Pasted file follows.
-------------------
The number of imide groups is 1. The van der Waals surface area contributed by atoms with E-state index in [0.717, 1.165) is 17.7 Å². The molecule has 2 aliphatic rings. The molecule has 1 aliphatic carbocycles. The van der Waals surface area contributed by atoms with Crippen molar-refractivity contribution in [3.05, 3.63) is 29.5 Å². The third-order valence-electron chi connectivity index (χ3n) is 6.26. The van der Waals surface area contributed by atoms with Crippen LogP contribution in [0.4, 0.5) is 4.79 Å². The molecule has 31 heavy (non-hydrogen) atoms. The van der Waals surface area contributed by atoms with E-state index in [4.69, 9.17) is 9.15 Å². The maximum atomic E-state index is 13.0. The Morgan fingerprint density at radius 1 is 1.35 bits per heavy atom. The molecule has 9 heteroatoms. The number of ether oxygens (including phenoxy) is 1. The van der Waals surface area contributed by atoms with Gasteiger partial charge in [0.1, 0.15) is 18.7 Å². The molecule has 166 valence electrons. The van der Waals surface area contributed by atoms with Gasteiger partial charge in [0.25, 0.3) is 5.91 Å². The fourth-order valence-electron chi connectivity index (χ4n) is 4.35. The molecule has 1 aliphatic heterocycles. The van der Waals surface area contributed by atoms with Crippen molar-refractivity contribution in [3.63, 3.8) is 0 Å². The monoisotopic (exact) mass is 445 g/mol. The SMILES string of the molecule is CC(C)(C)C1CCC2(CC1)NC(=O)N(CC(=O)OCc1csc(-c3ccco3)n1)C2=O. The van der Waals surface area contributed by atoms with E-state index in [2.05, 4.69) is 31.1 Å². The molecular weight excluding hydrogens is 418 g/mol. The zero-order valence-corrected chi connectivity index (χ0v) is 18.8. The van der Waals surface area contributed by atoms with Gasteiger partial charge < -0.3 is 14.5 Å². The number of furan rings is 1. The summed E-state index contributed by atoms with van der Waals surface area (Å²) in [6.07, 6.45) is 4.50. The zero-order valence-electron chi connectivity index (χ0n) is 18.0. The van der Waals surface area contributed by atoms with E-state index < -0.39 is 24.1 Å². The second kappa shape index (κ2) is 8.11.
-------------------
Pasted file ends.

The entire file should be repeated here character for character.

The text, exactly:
The number of imide groups is 1. The van der Waals surface area contributed by atoms with E-state index in [0.717, 1.165) is 17.7 Å². The molecule has 2 aliphatic rings. The molecule has 1 aliphatic carbocycles. The van der Waals surface area contributed by atoms with Crippen molar-refractivity contribution in [3.05, 3.63) is 29.5 Å². The third-order valence-electron chi connectivity index (χ3n) is 6.26. The van der Waals surface area contributed by atoms with Crippen LogP contribution in [0.4, 0.5) is 4.79 Å². The molecule has 31 heavy (non-hydrogen) atoms. The van der Waals surface area contributed by atoms with E-state index in [4.69, 9.17) is 9.15 Å². The maximum atomic E-state index is 13.0. The Morgan fingerprint density at radius 1 is 1.35 bits per heavy atom. The molecule has 9 heteroatoms. The number of ether oxygens (including phenoxy) is 1. The van der Waals surface area contributed by atoms with Gasteiger partial charge in [0.1, 0.15) is 18.7 Å². The molecule has 166 valence electrons. The van der Waals surface area contributed by atoms with Gasteiger partial charge in [0.25, 0.3) is 5.91 Å². The fourth-order valence-electron chi connectivity index (χ4n) is 4.35. The molecule has 1 aliphatic heterocycles. The van der Waals surface area contributed by atoms with Crippen molar-refractivity contribution in [3.63, 3.8) is 0 Å². The monoisotopic (exact) mass is 445 g/mol. The SMILES string of the molecule is CC(C)(C)C1CCC2(CC1)NC(=O)N(CC(=O)OCc1csc(-c3ccco3)n1)C2=O. The van der Waals surface area contributed by atoms with E-state index in [2.05, 4.69) is 31.1 Å². The molecular weight excluding hydrogens is 418 g/mol. The zero-order valence-corrected chi connectivity index (χ0v) is 18.8. The van der Waals surface area contributed by atoms with Gasteiger partial charge < -0.3 is 14.5 Å². The number of furan rings is 1. The summed E-state index contributed by atoms with van der Waals surface area (Å²) in [6.07, 6.45) is 4.50. The zero-order valence-electron chi connectivity index (χ0n) is 18.0. The van der Waals surface area contributed by atoms with E-state index < -0.39 is 24.1 Å². The second kappa shape index (κ2) is 8.11.